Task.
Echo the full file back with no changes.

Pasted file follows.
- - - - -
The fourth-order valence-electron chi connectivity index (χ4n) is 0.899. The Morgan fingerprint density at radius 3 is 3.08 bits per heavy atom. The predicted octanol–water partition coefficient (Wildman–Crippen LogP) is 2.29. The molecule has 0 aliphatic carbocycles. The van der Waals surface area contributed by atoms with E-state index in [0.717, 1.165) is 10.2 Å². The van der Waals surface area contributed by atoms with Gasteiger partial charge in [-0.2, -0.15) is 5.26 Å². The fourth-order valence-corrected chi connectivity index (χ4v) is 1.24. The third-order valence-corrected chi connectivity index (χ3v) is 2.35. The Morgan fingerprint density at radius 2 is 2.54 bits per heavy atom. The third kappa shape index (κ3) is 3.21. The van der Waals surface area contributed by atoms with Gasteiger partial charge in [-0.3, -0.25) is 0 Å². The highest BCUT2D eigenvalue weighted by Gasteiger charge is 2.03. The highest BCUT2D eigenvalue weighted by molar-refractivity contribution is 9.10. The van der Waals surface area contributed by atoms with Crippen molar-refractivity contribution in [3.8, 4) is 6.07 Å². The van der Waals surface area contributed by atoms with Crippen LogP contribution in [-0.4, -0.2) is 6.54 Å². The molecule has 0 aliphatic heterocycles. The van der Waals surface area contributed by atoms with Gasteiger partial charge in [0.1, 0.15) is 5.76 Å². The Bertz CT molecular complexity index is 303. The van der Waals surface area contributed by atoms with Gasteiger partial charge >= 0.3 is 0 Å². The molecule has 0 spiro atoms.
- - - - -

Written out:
The fourth-order valence-electron chi connectivity index (χ4n) is 0.899. The Morgan fingerprint density at radius 3 is 3.08 bits per heavy atom. The predicted octanol–water partition coefficient (Wildman–Crippen LogP) is 2.29. The molecule has 0 aliphatic carbocycles. The van der Waals surface area contributed by atoms with E-state index in [0.717, 1.165) is 10.2 Å². The van der Waals surface area contributed by atoms with Gasteiger partial charge in [-0.2, -0.15) is 5.26 Å². The fourth-order valence-corrected chi connectivity index (χ4v) is 1.24. The third-order valence-corrected chi connectivity index (χ3v) is 2.35. The Morgan fingerprint density at radius 2 is 2.54 bits per heavy atom. The third kappa shape index (κ3) is 3.21. The van der Waals surface area contributed by atoms with Gasteiger partial charge in [-0.3, -0.25) is 0 Å². The highest BCUT2D eigenvalue weighted by Gasteiger charge is 2.03. The highest BCUT2D eigenvalue weighted by molar-refractivity contribution is 9.10. The van der Waals surface area contributed by atoms with Crippen molar-refractivity contribution in [3.8, 4) is 6.07 Å². The van der Waals surface area contributed by atoms with Crippen LogP contribution in [-0.4, -0.2) is 6.54 Å². The molecule has 0 aliphatic heterocycles. The van der Waals surface area contributed by atoms with Gasteiger partial charge in [0.1, 0.15) is 5.76 Å². The Bertz CT molecular complexity index is 303. The van der Waals surface area contributed by atoms with Gasteiger partial charge >= 0.3 is 0 Å². The molecule has 0 spiro atoms.